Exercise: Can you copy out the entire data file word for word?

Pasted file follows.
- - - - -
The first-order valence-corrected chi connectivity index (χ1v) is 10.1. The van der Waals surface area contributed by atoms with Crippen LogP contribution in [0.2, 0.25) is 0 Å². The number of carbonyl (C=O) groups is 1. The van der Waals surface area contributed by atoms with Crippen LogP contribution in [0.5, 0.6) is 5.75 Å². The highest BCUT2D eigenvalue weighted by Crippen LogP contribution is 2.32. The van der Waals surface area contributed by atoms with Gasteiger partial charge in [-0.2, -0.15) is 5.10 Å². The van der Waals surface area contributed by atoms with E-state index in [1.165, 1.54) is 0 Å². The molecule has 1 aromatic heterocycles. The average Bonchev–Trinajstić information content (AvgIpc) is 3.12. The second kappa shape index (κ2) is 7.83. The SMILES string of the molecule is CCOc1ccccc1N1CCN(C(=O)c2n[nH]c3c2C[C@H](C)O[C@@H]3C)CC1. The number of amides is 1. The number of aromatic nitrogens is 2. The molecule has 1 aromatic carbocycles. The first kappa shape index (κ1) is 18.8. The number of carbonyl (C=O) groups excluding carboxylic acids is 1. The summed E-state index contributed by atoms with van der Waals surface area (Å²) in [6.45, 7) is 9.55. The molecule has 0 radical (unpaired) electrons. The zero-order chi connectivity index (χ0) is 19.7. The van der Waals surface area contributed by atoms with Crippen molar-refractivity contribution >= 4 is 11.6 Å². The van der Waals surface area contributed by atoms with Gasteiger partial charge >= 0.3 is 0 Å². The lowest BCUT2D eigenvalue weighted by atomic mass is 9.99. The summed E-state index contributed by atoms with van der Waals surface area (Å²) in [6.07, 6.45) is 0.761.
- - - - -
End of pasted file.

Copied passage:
The first-order valence-corrected chi connectivity index (χ1v) is 10.1. The van der Waals surface area contributed by atoms with Crippen LogP contribution in [0.2, 0.25) is 0 Å². The number of carbonyl (C=O) groups is 1. The van der Waals surface area contributed by atoms with Crippen LogP contribution in [0.5, 0.6) is 5.75 Å². The highest BCUT2D eigenvalue weighted by Crippen LogP contribution is 2.32. The van der Waals surface area contributed by atoms with Gasteiger partial charge in [-0.2, -0.15) is 5.10 Å². The van der Waals surface area contributed by atoms with E-state index in [1.165, 1.54) is 0 Å². The molecule has 1 aromatic heterocycles. The average Bonchev–Trinajstić information content (AvgIpc) is 3.12. The second kappa shape index (κ2) is 7.83. The SMILES string of the molecule is CCOc1ccccc1N1CCN(C(=O)c2n[nH]c3c2C[C@H](C)O[C@@H]3C)CC1. The number of amides is 1. The number of aromatic nitrogens is 2. The molecule has 1 aromatic carbocycles. The first kappa shape index (κ1) is 18.8. The number of carbonyl (C=O) groups excluding carboxylic acids is 1. The summed E-state index contributed by atoms with van der Waals surface area (Å²) in [6.45, 7) is 9.55. The molecule has 0 radical (unpaired) electrons. The zero-order chi connectivity index (χ0) is 19.7. The van der Waals surface area contributed by atoms with Crippen molar-refractivity contribution >= 4 is 11.6 Å². The van der Waals surface area contributed by atoms with Gasteiger partial charge >= 0.3 is 0 Å². The lowest BCUT2D eigenvalue weighted by atomic mass is 9.99. The summed E-state index contributed by atoms with van der Waals surface area (Å²) in [6.07, 6.45) is 0.761.